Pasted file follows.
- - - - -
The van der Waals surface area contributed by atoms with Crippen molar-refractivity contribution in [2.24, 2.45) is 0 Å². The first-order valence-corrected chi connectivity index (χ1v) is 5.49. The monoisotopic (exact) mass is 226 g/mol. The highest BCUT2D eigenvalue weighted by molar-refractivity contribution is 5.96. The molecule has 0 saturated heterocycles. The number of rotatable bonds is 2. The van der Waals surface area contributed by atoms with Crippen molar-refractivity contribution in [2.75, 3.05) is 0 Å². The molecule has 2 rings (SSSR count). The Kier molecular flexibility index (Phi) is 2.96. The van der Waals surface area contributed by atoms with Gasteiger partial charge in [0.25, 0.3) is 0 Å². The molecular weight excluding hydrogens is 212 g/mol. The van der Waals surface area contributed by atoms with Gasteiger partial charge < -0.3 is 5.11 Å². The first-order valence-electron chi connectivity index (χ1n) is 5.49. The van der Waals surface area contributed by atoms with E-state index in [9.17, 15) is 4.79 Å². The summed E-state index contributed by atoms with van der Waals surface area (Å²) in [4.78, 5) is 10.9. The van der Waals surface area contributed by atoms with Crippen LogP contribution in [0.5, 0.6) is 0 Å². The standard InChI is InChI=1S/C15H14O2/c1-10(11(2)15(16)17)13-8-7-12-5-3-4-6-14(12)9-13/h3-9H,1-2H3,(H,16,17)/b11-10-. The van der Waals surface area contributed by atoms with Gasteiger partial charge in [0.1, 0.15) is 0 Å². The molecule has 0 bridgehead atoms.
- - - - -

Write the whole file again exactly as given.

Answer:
The van der Waals surface area contributed by atoms with Crippen molar-refractivity contribution in [2.24, 2.45) is 0 Å². The first-order valence-corrected chi connectivity index (χ1v) is 5.49. The monoisotopic (exact) mass is 226 g/mol. The highest BCUT2D eigenvalue weighted by molar-refractivity contribution is 5.96. The molecule has 0 saturated heterocycles. The number of rotatable bonds is 2. The van der Waals surface area contributed by atoms with Crippen molar-refractivity contribution in [2.75, 3.05) is 0 Å². The molecule has 2 rings (SSSR count). The Kier molecular flexibility index (Phi) is 2.96. The van der Waals surface area contributed by atoms with Gasteiger partial charge in [0.25, 0.3) is 0 Å². The molecular weight excluding hydrogens is 212 g/mol. The van der Waals surface area contributed by atoms with Gasteiger partial charge < -0.3 is 5.11 Å². The first-order valence-electron chi connectivity index (χ1n) is 5.49. The van der Waals surface area contributed by atoms with E-state index in [9.17, 15) is 4.79 Å². The summed E-state index contributed by atoms with van der Waals surface area (Å²) in [4.78, 5) is 10.9. The van der Waals surface area contributed by atoms with Crippen LogP contribution in [0.5, 0.6) is 0 Å². The standard InChI is InChI=1S/C15H14O2/c1-10(11(2)15(16)17)13-8-7-12-5-3-4-6-14(12)9-13/h3-9H,1-2H3,(H,16,17)/b11-10-. The van der Waals surface area contributed by atoms with Gasteiger partial charge in [0.1, 0.15) is 0 Å². The molecule has 0 bridgehead atoms.